Nuis retains 1500m title

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Nuis retains 1500m title

Krol’s blistering pace

Krol took the ice in the second pair after the ice-cleaning break and smashed the leading time of 1 minute and 45.32 seconds by Sergey Trofimov (RUS) by 1.77s to break the 20-year-old Olympic record set by Derek Parra (USA) in Salt Lake City by 0.40s. Krol’s pairmate Peder Kongshaug (NOR) followed suit at a distance to finish in 1:44.39s, which would eventually get him in fourth place.

Nuis was up in the next pair against Kim Min-Seok (KOR). “I saw him finish and thought, boy this is going to hurt,” Nuis said. That was a superb time. He was so much faster than all the others. I knew I had to be really, really good. But I beat him in the last two races (European Championships and Dutch Trials) so, I knew I stood a chance.”

Copy the Champion

The defending Champion drew his confidence not just from winning his last two 1500m races, but also from teammate Wüst, with whom he shares an apartment. “I wouldn’t say I couldn’t have done it without her, but it surely helped the world. She has so much experience, and like me, winning was not self-evident for her over the past years. To see how she nailed it yesterday…” When Wüst got back to the apartment after winning her sixth Olympic title she told Nuis just to relax. He explained what she had told him: “You are skating so well on this ice. Just put two arms on your back, do what you have to do and you’re the best.” And that is exactly what Nuis did. “I just did it the way she did it, just copied her”, Nuis added.

Different approaches

When Nuis crossed the finish line, Krol was still recovering from his gruesome effort. “For about three minutes, I thought it was enough (for the gold medal),” Krol said. “I skated my best 1500m this season and I’m very happy with that, but I knew the pair after me was a big one. Kjeld (Nuis) just has a super day, which is unfortunate for me. There was just one guy better than me today. I have to respect that and be content with the silver.”

Krol had a slightly different approach to the 1500m than his rival. “I had to make the difference in the first part, so it’s give it your all and die in the final lap.” Nuis explained: “Krol opens 23.1 (versus 23.42 for Nuis) and I just held back a little, relied on my technique at a low (energy) cost, and then after a lap-and-a-half, it’s full gas. That’s the weapon I used in my latest races and that’s how I win the 1500m.”

Olympic spirit

After Nuis had won, Kim Min-Seok was one of the first to congratulate him. “He was genuinely happy for me, I really appreciate that. Someone from another country, we don’t speak each other’s language, and he comes up to me like that. That’s great. He was on the podium with me and Patrick (Roest, NED) four years ago, and he was happy again.” Kim took the first medal for Korea at the Beijing 2022 Olympic Winter Games, but he had hoped for another color. “I believe I did my best today and am very happy with my performance. I got bronze only because there are better athletes out there (…). I wished to surpass the Netherlands athletes someday, and that will be my driving force for the future.”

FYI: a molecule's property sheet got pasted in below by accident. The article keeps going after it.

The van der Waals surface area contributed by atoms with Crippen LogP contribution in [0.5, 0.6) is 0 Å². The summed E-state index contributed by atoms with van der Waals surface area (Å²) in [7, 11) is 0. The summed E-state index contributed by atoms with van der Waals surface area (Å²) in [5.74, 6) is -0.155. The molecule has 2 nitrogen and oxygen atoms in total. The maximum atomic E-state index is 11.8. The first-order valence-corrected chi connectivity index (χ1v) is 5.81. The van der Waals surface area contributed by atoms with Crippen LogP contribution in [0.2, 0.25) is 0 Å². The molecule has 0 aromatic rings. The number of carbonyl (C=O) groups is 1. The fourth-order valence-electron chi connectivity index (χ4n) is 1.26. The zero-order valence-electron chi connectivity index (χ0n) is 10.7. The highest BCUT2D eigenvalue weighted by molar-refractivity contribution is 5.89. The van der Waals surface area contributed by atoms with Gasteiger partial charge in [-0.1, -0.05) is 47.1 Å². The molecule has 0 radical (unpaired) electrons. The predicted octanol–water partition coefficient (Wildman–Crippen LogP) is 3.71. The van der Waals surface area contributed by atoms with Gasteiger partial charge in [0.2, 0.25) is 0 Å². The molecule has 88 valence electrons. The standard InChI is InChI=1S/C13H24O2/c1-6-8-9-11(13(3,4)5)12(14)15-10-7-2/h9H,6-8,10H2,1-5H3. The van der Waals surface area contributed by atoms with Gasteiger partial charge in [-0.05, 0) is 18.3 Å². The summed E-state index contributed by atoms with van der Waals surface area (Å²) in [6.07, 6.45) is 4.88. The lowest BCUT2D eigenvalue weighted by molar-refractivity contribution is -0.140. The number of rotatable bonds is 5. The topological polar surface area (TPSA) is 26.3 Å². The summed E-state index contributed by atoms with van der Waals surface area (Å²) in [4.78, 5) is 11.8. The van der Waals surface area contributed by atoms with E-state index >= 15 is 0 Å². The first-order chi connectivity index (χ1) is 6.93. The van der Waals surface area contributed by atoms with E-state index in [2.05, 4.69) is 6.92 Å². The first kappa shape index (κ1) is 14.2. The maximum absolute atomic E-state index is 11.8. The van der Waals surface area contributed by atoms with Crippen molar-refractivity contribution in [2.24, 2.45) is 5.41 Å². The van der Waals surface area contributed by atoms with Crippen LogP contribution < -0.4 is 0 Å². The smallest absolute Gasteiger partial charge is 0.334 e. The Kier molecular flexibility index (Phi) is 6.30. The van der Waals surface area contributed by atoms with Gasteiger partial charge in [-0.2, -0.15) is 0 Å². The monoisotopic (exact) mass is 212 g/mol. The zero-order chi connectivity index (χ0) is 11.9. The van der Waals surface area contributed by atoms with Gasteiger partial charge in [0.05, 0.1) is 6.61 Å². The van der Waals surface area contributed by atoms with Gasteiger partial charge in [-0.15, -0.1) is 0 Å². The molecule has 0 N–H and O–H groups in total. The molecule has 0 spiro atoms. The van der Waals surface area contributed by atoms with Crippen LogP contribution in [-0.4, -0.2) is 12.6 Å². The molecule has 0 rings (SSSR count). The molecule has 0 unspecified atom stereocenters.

Mantia and Ning bit the dust

After Krol, Nuis and Kim had set their marks, World Cup leader Joey Mantia (USA) bit the dust in 1:45.26s to come in sixth. "Pretty sh*t,” he reacted. “I haven't really felt surefooted on my skates in a while. I didn't feel comfortable in the race. (But), even if I'd had a perfect race, I don't know if I would have gone as fast as Kjeld did. It's nice to see the winner did an exceptional time. I don't think I got anything snatched from me, but I wish I had skated better."

Home favorite Ning Zhongyan (CHN), who ranked second in this season’s World Cup, even conceded 2.07s to finish in seventh place. He felt the pressure of skating in front of a home crowd, but the experience might help him when he’ll start in his remaining two events: “I am kind of disappointed because I didn't skate at my normal level. I think the reason is that I failed to get my mentality right. Because this is my first time skating in an Olympic Games and on my home rink. I had a lot of pressure (…) and I have to adjust my mentality for a better performance in the Men's 1000m and Men's Mass Start. I am not convinced by my result today.”

More Olympic spirit

Casey Dawson (USA) finished second from bottom, but was happy to be in Beijing at all, after flying in late due to a positive Covid-test in January. He explained what had happened: “I first tested for Covid three weeks ago. I’ve literally taken 45 PCR tests over the past three weeks. I had to test negative to finally get here. Originally they said two PCR tests had to be negative and then they switched that to four PCR tests. That’s why I missed my 5000m race and got here today. I touched down here in Beijing at 06:50am (Tuesday) after travelling for 20 plus hours on the plane. I was able to get some sleep on a couple of flights. It was definitely hard, I was stressed out getting here.”

And the stress was far from over once he had arrived. Dawson’s luggage went missing and he did not have his own blades. "I had to use an extra set of blades from Haralds Silovs (LAT). He lent me those and I’m super grateful. My coach knows his coach pretty well and we could set something up.”